The new Spanish wealth tax raises a minimal amount of tax, and is more likely to drive high net worth individuals out of the country – along with their wealth. This is what happened when a similar tax was introduced to France in 2016, triggering an exodus of wealthy citizens to other countries in Europe such as the UK and Portugal. The tax was eventually repealed in 2018 because it caused a drop in tax revenues.

 

What does the solidarity tax mean for wealthy individuals with residency in Spain?
As mentioned earlier, autonomous communities in Spain have sizeable leeway in adjusting tax rates and allowances for their region. Consequently, those living in Spain or moving to Spain could have hoped that tax relief for the new solidarity tax was possible.

 

Unfortunately, this new tax will be controlled centrally by the national government and not ceded to the autonomous communities, who will be unable to adjust any tax relief themselves.

 

This is a temporary tax effective for the two tax years following the passing of the bill – likely to be 2023 and 2024. However, there is a clause that allows for the solidarity tax to be evaluated at the end of this two-year period and either abolished or maintained, so the solidarity tax could become permanent.

 

British expats in Spain should not panic
While the announcement of the solidarity tax is dismaying news following so quickly on the heels of Andalucia’s 100% relief on Spanish wealth tax, British expats with residency in Spain should not panic.

 

At the time of writing, the tax has not been approved by the Spanish parliament and there are a number of reasons why it will either not happen or be significantly changed during the approval process.

 

Legally, it could be argued that there cannot be two Spanish wealth taxes existing simultaneously and that the existing Impuesto sobre el patrimonio will need to be expunged from the statute books before moving forward – which will again take time.

 

Instability in the central government
Because the new solidarity tax would have ramifications for how autonomous communities are financed, it’s likely that passing any such legislation would require a significant majority in Congress and the Senate

 

This would be hindered by the fragility of Spain’s PSOE/ Podemos coalition, which is riven by infighting – who knows if they will be able to work well enough together to turn the proposed solidarity tax into law? The parliamentary processes required to pass such a law, moreover, could take months to complete.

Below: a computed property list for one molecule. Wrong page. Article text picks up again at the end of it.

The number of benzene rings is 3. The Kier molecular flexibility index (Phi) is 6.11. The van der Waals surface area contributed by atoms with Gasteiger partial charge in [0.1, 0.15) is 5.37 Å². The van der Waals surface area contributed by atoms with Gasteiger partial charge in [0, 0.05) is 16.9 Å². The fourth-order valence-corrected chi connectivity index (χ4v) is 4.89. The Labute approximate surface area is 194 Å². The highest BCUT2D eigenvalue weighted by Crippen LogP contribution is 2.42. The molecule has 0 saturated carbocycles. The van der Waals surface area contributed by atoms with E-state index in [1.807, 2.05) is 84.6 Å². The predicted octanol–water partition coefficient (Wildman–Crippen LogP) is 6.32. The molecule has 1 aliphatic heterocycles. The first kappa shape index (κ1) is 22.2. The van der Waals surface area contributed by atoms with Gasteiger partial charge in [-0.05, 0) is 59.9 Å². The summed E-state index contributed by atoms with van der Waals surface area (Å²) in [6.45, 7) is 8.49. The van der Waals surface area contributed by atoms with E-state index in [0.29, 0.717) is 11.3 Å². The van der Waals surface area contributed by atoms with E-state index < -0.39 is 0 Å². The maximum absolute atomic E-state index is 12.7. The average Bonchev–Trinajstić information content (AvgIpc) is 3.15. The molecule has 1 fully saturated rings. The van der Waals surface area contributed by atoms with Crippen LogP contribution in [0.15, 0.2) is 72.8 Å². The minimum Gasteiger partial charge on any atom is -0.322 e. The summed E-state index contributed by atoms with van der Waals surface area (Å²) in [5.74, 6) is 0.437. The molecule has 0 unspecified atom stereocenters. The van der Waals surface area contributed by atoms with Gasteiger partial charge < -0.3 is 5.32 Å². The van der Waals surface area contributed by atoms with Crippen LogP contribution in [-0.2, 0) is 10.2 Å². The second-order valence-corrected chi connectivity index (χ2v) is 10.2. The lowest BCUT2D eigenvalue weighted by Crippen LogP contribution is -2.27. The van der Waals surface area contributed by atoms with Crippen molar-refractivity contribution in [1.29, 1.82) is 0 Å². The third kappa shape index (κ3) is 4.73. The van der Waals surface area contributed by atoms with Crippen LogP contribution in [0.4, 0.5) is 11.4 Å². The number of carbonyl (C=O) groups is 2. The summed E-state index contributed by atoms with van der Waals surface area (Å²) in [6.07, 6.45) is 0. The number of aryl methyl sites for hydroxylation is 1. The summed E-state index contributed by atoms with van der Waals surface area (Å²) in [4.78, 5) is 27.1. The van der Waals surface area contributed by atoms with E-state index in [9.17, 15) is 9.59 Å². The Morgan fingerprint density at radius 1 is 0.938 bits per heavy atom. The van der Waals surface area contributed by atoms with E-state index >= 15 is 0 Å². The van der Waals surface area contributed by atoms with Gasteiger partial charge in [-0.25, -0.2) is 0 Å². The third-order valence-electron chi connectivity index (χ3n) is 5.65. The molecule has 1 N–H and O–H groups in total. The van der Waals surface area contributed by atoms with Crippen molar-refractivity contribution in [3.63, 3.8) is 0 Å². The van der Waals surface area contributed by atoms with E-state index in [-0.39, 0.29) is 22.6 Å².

How the central government will introduce the tax is also uncertain. Historically, it has been near impossible to introduce a completely new Spanish tax law in the annual budget, whichmakes it unlikely that the tax will appear in 2023’s national budget legislation. What’s more likely to happen is that the government will introduce the tax by decree. This can only happen in certain scenarios, typically an emergency, and would allow the government to push through the new law much more quickly, so it can apply the changes in the 2023 tax year.

 

However, political parties who oppose this measure will challenge this in constitutional court, as they have done in the past with ‘emergency’ laws. The government often loses in these cases.

 

Finally, the next set of national elections in Spain are due to take place no later than December 2023, and potentially before if the current coalition government collapses. A new, more centrist and/or right-wing government is likely to abandon plans for the solidarity tax, and wealthy expats living in Spain can breathe more easily.

 

What can you do as a British expat in Spain?
Amidst such uncertainty, adopting a ‘wait-and-see’ approach is simply not realistic.

 

Anticipating future developments in this matter is a complex task given the unpredictability of Spanish politics, and it’s important to prepare for all eventualities.

 

This is especially urgent for wealthy expats – whether working or retiring with a pension in Spain – who will need to plan accordingly. If the solidarity tax is approved then you will need to submit your first tax return in 2024, covering the 2023 tax year (or 2023, if the legislation is passed by the end of December). Given this looming deadline, it’s essential you consult a qualified, expert financial advisor you trust will be able to guide you and plot a plan forward.

 

Meet now with a wealth management expert and they will be able to examine and review your tax planning and financial assets – including any pensions in Spain that you may have. They can offer advice on how you can minimise your tax exposure, and offer tailored, tax-compliant solutions for restructuring your assets and income in a way that leaves you best prepared for whatever is to come.

 

As a British expat, make sure you seek advice from local wealth management experts who are experienced in delivering cross-border financial advice and have a detailed understanding of Spain’s tax regime. This is the best way UK expats living in Spain can protect themselves from future changes in Spanish tax.